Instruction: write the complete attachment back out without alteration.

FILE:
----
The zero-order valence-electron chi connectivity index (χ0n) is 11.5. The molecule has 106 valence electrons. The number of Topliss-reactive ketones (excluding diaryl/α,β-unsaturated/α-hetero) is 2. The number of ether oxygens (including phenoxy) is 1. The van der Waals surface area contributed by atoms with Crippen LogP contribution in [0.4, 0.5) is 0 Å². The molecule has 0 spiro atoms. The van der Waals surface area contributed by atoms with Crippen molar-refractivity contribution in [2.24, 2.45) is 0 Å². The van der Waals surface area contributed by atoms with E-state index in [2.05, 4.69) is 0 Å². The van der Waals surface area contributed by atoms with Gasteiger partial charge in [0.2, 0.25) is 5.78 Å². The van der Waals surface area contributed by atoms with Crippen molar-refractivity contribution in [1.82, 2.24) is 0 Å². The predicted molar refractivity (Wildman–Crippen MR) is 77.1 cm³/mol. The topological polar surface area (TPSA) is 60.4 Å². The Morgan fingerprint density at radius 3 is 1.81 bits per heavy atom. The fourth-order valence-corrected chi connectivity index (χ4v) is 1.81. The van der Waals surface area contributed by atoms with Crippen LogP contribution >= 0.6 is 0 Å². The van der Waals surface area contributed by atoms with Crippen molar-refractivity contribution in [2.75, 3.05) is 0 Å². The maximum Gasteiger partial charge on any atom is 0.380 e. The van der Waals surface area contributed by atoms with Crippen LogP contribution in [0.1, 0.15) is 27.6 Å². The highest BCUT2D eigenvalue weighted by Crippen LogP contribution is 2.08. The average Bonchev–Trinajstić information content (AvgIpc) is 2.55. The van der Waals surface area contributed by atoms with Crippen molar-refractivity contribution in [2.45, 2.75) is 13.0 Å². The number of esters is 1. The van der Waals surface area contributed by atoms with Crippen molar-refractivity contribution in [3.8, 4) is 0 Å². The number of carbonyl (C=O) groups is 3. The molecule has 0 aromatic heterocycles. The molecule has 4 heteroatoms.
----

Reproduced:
The zero-order valence-electron chi connectivity index (χ0n) is 11.5. The molecule has 106 valence electrons. The number of Topliss-reactive ketones (excluding diaryl/α,β-unsaturated/α-hetero) is 2. The number of ether oxygens (including phenoxy) is 1. The van der Waals surface area contributed by atoms with Crippen LogP contribution in [0.4, 0.5) is 0 Å². The molecule has 0 spiro atoms. The van der Waals surface area contributed by atoms with Crippen molar-refractivity contribution in [2.24, 2.45) is 0 Å². The van der Waals surface area contributed by atoms with E-state index in [2.05, 4.69) is 0 Å². The van der Waals surface area contributed by atoms with Gasteiger partial charge in [0.2, 0.25) is 5.78 Å². The van der Waals surface area contributed by atoms with Crippen molar-refractivity contribution in [1.82, 2.24) is 0 Å². The predicted molar refractivity (Wildman–Crippen MR) is 77.1 cm³/mol. The topological polar surface area (TPSA) is 60.4 Å². The Morgan fingerprint density at radius 3 is 1.81 bits per heavy atom. The fourth-order valence-corrected chi connectivity index (χ4v) is 1.81. The van der Waals surface area contributed by atoms with Crippen LogP contribution >= 0.6 is 0 Å². The van der Waals surface area contributed by atoms with Crippen molar-refractivity contribution in [2.75, 3.05) is 0 Å². The maximum Gasteiger partial charge on any atom is 0.380 e. The van der Waals surface area contributed by atoms with Crippen LogP contribution in [0.1, 0.15) is 27.6 Å². The highest BCUT2D eigenvalue weighted by Crippen LogP contribution is 2.08. The average Bonchev–Trinajstić information content (AvgIpc) is 2.55. The van der Waals surface area contributed by atoms with Crippen molar-refractivity contribution in [2.45, 2.75) is 13.0 Å². The number of esters is 1. The van der Waals surface area contributed by atoms with Crippen molar-refractivity contribution in [3.8, 4) is 0 Å². The number of carbonyl (C=O) groups is 3. The molecule has 0 aromatic heterocycles. The molecule has 4 heteroatoms.